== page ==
"Intima-media thickness (IMT), also called intimal medial thickness, is a measurement of the thickness of tunica intima and tunica media the innermost two layers of the arterial wall. The measurement is usually made by external ultrasound, occasionally by internal, invasive ultrasound catheters, see IVUS, measurements of the thickness of the wall of blood vessels can also be using other imaging modalities.

IMT is used to detect the presence of atherosclerotic disease in humans and, more contentiously, to track the progression of atherosclerosis."

American Journal of Cardiology 1 March 2012

Priscilla Y. Hsue, MDa,c, Karen Ordovas, MDc, Theodore Lee, MDc, Gautham Reddy, MDf, Michael Gotway, MDc, Amanda Schnell, BAa, Jennifer E. Ho, MDa, Van Selby, MDa, Erin Madden, MPHd, Jeffrey N. Martin, MD, MPHb,e, Steven G. Deeks, MDc, Peter Ganz, MDa, and David D. Waters, MDa,*

In a separate published study by Hsue in the same journal in May 2012:
HIV Linked to Risk of Sudden Cardiac Death
- (05/15/12)

"We found that SCDs (sudden cardiac death) constituted an unexpectedly high proportion of overall deaths in this urban HIV cohort, with most cardiac deaths presenting suddenly. SCD occurred at a rate more than 4 times expected in the general population, with similar risk factors. Given that cardiac symptoms were common in victims of SCD, aggressive primary prevention of CVD should be considered in HIV-infected patients, especially those with traditional risk factors......As we seek to reduce mortality in an aging HIV-infected population, greater attention must be directed to the mechanisms underlying SCD, with the goal of identifying at-risk patients and ultimately preventing sudden death."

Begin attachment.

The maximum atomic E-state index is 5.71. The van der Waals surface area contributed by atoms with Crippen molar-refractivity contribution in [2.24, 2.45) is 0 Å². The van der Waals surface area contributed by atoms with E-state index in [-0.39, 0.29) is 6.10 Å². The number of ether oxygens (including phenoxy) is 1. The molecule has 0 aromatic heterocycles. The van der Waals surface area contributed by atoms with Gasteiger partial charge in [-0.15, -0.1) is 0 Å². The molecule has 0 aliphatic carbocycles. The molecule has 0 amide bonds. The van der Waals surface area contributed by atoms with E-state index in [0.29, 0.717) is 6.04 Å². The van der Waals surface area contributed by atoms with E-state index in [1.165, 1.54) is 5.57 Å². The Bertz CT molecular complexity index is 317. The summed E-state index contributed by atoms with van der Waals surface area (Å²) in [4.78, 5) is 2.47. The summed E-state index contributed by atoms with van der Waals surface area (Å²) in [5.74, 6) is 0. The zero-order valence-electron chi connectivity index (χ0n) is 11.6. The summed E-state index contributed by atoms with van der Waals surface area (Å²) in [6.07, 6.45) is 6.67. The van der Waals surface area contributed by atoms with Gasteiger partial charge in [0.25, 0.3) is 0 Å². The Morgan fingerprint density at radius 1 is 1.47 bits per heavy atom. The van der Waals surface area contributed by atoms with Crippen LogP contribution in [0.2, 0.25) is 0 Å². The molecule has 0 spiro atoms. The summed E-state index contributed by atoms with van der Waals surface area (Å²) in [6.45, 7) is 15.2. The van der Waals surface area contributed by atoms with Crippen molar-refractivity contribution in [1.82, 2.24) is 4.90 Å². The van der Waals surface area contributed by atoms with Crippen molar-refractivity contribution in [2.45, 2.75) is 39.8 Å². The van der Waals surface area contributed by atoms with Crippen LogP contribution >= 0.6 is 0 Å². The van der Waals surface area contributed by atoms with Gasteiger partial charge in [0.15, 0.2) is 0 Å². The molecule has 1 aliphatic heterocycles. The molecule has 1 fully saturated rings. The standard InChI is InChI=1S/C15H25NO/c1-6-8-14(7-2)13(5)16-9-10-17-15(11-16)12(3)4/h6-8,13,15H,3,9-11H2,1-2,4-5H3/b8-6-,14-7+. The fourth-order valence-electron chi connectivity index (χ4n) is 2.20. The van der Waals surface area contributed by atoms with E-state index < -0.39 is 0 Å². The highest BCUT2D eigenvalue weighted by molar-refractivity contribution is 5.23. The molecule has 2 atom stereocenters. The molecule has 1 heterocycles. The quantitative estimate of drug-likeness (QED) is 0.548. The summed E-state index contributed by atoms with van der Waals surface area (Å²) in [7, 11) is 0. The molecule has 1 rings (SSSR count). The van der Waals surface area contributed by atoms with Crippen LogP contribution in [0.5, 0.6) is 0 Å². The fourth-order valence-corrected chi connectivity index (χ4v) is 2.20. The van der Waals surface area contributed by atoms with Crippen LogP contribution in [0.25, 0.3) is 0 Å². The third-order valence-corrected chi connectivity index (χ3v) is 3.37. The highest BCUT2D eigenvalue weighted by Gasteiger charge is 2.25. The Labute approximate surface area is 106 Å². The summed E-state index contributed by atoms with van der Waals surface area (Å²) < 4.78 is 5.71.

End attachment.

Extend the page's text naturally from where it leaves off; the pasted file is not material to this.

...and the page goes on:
"The purpose of this study was to compare IMT and CAC in the detection of atherosclerosis in subjects with HIV. CAC and IMT were measured in 253 HIV-infected and 58 uninfected adults.....Coronary artery calcium (CAC) is an accepted measure of atherosclerosis burden and a robust predictor of clinical outcomes in the general population.1, 2, 3 The prevalence of CAC is also higher in patients with human immunodeficiency virus (HIV) than would be expected for their age.4, 5, 6"

"Among those with detectable CAC, patients with HIV had higher CA scores compared to controls, as shown in Figure 1; for example, 40 of the patients with HIV (16%) compared to only 3 of the controls (5%) had CAC >100 (p = 0.03)."

"The mean IMT was higher in all patients with HIV (1.02 ± 0.34 mm) compared to all uninfected controls (0.78 ± 0.12 mm, p <0.0001), a difference that persisted even after adjusting for traditional risk factors and Framingham risk score (p <0.0001). Among all subjects after adjustment for risk factors, HIV infection was independently associated with higher IMT, as was older age, male gender, and hypertension (p <0.05 for all). Among the patients with HIV, older age, hypertension, and the HIV-related factors of lower nadir CD4 cell count and duration of antiretroviral therapy were associated with higher IMT (p <0.05)."

"Among patients with HIV, those with detectable CAC had higher IMT compared to those with no detectable CAC (1.17 ± 0.38 vs 0.93 ± 0.28 mm, respectively, p <0.0001). As shown in Figure 2, CAC and IMT were correlated (p <0.0001 for trend)."